NORWICH, Conn. (WTNH) – A well-known motorized wheelchair donation program in Norwich is coming to an end.
Phil Pavone, who owns A-Z Pawn Show in Norwich has given away nearly 900 motorized wheelchairs over the years. He gets the wheelchairs, fixes them up, puts new batteries in them, and then gives them to people who need them. These are chairs people might not otherwise be able to afford.
He has changed a lot of lives, but because of his own health problems, Pavone needs to end this program. He says it’s heartbreaking for him because he knows how many people still need these chairs. It’s also heartbreaking for the people he has helped and those he could have helped.
Having a motorized wheelchair has given Kim Shafer of Mystic her independence.
She can now come out to her Koi pond whenever she wants.
“Without it I would not come out here by myself because I always have that fear of falling,”said Shafer.
She is one of more than 900 people who have received a motorized wheelchair from Phil Pavone who owns A-Z Pawn in Norwich.
“I said I can have a life,” said Robbie Drummer of Norwich. She has also received a motorized wheelchair from Pavone.
He has bought batteries for and fixed donated wheelchairs and then has given them away for free.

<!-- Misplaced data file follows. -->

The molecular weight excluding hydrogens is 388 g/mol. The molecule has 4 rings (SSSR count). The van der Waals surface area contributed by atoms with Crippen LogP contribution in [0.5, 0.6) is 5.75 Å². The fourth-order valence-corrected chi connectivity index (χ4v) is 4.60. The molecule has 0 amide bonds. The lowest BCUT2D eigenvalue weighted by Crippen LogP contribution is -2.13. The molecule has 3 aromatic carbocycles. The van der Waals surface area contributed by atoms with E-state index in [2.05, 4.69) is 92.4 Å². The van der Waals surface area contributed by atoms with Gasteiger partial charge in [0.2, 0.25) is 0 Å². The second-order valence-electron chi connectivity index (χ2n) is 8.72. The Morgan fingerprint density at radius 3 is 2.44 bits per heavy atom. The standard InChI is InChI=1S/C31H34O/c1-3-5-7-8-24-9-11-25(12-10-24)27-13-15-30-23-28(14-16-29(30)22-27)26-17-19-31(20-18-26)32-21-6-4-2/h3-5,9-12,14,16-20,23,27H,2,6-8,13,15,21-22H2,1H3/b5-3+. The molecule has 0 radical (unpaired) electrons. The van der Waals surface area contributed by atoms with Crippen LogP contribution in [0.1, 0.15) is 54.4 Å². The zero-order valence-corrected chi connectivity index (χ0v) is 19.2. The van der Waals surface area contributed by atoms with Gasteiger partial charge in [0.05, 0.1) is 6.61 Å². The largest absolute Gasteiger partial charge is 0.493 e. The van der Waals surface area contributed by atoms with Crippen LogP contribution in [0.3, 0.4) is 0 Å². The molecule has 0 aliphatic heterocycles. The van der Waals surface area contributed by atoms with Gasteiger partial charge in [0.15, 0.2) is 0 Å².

“I was just so filled with the grace of God sending this guy to help us,” said Drummer.
“This person has no legs. This person is paralyzed from the waist down,” said Pavone, who showed News 8 the pile of applications he’s received for one of his chairs.
But now Pavone who owns A-Z Pawn in Norwich has health issues himself and can no longer continue his wheelchair giveaway program. He’s hoping the state or someone else will take over.
“This is taking chairs that are unused, unwanted, gathering them together, and handing them out,” said Pavone. “It’s pretty simple.”
The wheelchairs on one side of his storage room are all fixed and ready to go. Some have even been matched up with people.
But on the other side of the room, the chairs are still in need of repair so if there is anyone who wants to pick up where Phil is leaving off they have a stock to start with.
“They could have the inmates at the prisons put these things together and fix them. No cost to the state,” said Pavone.
He has lobbied for this but as his efforts end, he sees no help for those who still need it.
“I’m gonna miss you,” said Drummer who began crying. “I’m going to miss you.”